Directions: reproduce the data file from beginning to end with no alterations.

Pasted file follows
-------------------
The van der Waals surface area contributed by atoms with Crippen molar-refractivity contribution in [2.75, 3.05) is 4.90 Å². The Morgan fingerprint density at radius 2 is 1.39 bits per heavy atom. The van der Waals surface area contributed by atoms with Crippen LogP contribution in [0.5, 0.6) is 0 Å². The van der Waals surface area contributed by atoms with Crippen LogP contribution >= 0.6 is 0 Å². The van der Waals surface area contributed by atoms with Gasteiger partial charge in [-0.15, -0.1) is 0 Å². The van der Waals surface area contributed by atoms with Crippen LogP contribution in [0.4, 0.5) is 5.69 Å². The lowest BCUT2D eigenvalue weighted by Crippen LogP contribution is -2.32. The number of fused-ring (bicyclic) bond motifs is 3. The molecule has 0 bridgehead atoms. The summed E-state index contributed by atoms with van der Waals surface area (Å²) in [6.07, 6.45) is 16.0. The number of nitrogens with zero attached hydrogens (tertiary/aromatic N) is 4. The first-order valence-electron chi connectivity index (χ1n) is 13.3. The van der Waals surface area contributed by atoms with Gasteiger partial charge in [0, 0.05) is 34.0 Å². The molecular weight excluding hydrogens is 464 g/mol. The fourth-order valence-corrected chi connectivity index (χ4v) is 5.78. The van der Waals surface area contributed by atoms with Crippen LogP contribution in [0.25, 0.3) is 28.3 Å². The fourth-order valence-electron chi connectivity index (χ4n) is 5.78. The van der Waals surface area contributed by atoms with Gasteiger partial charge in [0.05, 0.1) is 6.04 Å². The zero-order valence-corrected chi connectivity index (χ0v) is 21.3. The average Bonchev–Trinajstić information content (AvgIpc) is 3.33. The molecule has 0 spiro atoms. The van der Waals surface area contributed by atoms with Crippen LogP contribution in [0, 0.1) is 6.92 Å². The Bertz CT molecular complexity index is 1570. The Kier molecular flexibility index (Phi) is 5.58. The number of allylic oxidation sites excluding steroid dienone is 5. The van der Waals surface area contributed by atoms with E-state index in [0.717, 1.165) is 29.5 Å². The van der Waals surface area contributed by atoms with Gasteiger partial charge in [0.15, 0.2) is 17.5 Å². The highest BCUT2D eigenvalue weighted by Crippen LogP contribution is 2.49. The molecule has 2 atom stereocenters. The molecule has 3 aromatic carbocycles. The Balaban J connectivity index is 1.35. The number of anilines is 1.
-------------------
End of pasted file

The van der Waals surface area contributed by atoms with Crippen molar-refractivity contribution in [2.75, 3.05) is 4.90 Å². The Morgan fingerprint density at radius 2 is 1.39 bits per heavy atom. The van der Waals surface area contributed by atoms with Crippen LogP contribution in [0.5, 0.6) is 0 Å². The van der Waals surface area contributed by atoms with Crippen LogP contribution >= 0.6 is 0 Å². The van der Waals surface area contributed by atoms with Gasteiger partial charge in [-0.15, -0.1) is 0 Å². The van der Waals surface area contributed by atoms with Crippen LogP contribution in [0.4, 0.5) is 5.69 Å². The lowest BCUT2D eigenvalue weighted by Crippen LogP contribution is -2.32. The number of fused-ring (bicyclic) bond motifs is 3. The molecule has 0 bridgehead atoms. The summed E-state index contributed by atoms with van der Waals surface area (Å²) in [6.07, 6.45) is 16.0. The number of nitrogens with zero attached hydrogens (tertiary/aromatic N) is 4. The first-order valence-electron chi connectivity index (χ1n) is 13.3. The van der Waals surface area contributed by atoms with Gasteiger partial charge in [0, 0.05) is 34.0 Å². The molecular weight excluding hydrogens is 464 g/mol. The fourth-order valence-corrected chi connectivity index (χ4v) is 5.78. The van der Waals surface area contributed by atoms with Crippen LogP contribution in [0.25, 0.3) is 28.3 Å². The fourth-order valence-electron chi connectivity index (χ4n) is 5.78. The van der Waals surface area contributed by atoms with Gasteiger partial charge in [0.05, 0.1) is 6.04 Å². The zero-order valence-corrected chi connectivity index (χ0v) is 21.3. The average Bonchev–Trinajstić information content (AvgIpc) is 3.33. The molecule has 0 spiro atoms. The van der Waals surface area contributed by atoms with Crippen LogP contribution in [0, 0.1) is 6.92 Å². The Bertz CT molecular complexity index is 1570. The Kier molecular flexibility index (Phi) is 5.58. The number of allylic oxidation sites excluding steroid dienone is 5. The van der Waals surface area contributed by atoms with E-state index in [0.717, 1.165) is 29.5 Å². The van der Waals surface area contributed by atoms with Gasteiger partial charge in [0.15, 0.2) is 17.5 Å². The highest BCUT2D eigenvalue weighted by Crippen LogP contribution is 2.49. The molecule has 2 atom stereocenters. The molecule has 3 aromatic carbocycles. The Balaban J connectivity index is 1.35. The number of anilines is 1.